Mortgage brokers are slowly embracing AI tools like ChatGPT
Dustan Woodhouse may have been a C+ student in high school way back in the 1980s, but he knows a lot about writing. He penned four books on the mortgage business within a decade, has over 400 podcast episodes online, and maintains a lively LinkedIn presence.
ChatGPT still blew him away. While the Vancouver-based broker says he can outperform a less experienced writer, the generative AI tool now allows such writers to hold their own. “ChatGPT is the game-changer,” Woodhouse says. “It just absolutely levels the playing field.”
AI is creeping into every industry imaginable, from oil and gas to fintech, and the mortgage industry is no exception. While most publicly available AIs like ChatGPT or Bard can’t cold-call a customer, assure a worried customer, or sign off on a deal, some Canadian brokers are toying with AI as a way to cut down on a variety of tasks.
Some brokers say they’re saving time crafting emails, content plans, and product research to focus on customers. But the industry, overall, is relatively slow-moving when it comes to AI. Woodhouse estimates maybe 5% of the brokers he’s surveyed say they are using it, largely due to a potent mix of overwork, stressful market conditions, and some very real concerns about the ethics and reliability of AI.
Always be ChatGPT-ing
Nolan Smith, owner of Oceanvale Mortgage & Finance, is one who didn’t have his head in the sand on AI. He says he was messing around with ChatGPT before it really blew up. A friend of his in real estate had introduced his manager to the generative AI tool, and Smith began using it to help write blog posts and boost search engine optimization.
With the help of Chris Johnstone, an online marketing coach for Canadian mortgage brokers and President of Connection Incorporated, Smith is bringing in ChatGPT to help him figure out the best keywords to include in blog posts on his website.
But it also acts as a general research tool for mortgage marketing. “If I don’t understand a software, or a way into lead funnelling, or landing pages, I’ll just ask ChatGPT about that,” he says.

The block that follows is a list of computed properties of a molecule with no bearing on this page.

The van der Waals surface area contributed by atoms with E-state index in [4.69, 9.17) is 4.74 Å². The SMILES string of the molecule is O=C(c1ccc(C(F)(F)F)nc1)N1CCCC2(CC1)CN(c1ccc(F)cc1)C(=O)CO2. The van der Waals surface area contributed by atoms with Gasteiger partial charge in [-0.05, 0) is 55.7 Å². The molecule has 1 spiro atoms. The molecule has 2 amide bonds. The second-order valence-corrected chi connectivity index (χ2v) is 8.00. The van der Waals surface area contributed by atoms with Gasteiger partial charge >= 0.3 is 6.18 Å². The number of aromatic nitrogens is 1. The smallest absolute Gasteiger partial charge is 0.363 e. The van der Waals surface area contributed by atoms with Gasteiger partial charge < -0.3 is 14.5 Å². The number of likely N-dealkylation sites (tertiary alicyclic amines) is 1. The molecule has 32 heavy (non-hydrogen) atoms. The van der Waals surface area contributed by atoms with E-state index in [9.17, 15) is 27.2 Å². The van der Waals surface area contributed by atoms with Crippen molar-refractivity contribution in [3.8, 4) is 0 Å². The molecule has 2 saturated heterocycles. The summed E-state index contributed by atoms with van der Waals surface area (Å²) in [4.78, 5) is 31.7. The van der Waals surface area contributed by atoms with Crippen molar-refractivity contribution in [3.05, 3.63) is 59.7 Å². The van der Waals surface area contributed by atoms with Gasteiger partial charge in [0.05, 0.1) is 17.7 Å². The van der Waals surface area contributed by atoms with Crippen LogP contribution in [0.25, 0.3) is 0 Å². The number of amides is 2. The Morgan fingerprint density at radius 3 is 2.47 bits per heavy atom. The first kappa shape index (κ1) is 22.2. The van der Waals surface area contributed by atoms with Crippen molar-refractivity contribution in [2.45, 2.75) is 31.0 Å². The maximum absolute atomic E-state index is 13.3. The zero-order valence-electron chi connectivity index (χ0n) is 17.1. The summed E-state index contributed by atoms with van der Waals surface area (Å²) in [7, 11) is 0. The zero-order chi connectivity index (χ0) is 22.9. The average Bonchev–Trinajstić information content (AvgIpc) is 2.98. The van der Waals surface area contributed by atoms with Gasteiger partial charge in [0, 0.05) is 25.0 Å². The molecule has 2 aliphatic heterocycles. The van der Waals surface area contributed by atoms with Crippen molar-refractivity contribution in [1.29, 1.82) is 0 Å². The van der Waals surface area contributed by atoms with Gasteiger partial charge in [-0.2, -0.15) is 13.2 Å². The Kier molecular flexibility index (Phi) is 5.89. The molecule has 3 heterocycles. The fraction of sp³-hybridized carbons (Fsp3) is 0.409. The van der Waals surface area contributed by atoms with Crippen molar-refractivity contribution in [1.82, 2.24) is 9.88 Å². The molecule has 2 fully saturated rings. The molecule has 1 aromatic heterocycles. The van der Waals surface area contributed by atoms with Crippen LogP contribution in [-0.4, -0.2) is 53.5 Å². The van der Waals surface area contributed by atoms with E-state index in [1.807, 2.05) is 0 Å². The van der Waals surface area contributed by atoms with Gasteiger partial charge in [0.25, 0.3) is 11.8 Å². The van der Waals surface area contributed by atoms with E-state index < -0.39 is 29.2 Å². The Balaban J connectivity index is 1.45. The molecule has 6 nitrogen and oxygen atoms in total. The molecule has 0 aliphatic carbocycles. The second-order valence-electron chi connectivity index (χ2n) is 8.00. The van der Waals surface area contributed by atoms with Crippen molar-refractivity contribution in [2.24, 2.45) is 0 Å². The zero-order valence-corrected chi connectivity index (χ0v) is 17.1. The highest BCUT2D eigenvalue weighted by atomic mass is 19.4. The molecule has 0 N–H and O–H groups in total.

Unlike Google, which already allows you to pull up answers to these questions, ChatGPT sifts through every result possible and compiles it all into one handy AI-written precis—a perfect tool for a busy broker. As Woodhouse points out, so much of what a broker like him does on a daily basis is fix miscommunications or misunderstandings between other brokers and clients.
“Arguably, mortgage brokering is about communicating complex financial terms, topics, and policies in simpler language,” he explains. Underwriters and brokers speak their own dialects, Woodhouse jokes, and ChatGPT can act as a helpful translator. He’s also used it to help him put together a couple of scripts for his podcast (all of which are disclosed beforehand).
“The number one spot for AI in a mortgage broker’s world is, as I see it right now, with written communications,” Woodhouse says, “whether that’s a blog post or a script for video content.” But he has other uses for it, too. ChatGPT helps Woodhouse, who describes himself as ‘rather verbose,’ proofread long-winded emails to complicated questions from clients.
And ChatGPT can do even more than tidy up a lengthy email these days.
Johnstone says brokers can save themselves about an hour a day by letting AI generate email responses to clients—and even adopt different tones for different situations. “At that point, you’ve got 100% unique communication with everybody that you communicate with, even though it’s being done by AI,” he says.
Learn to code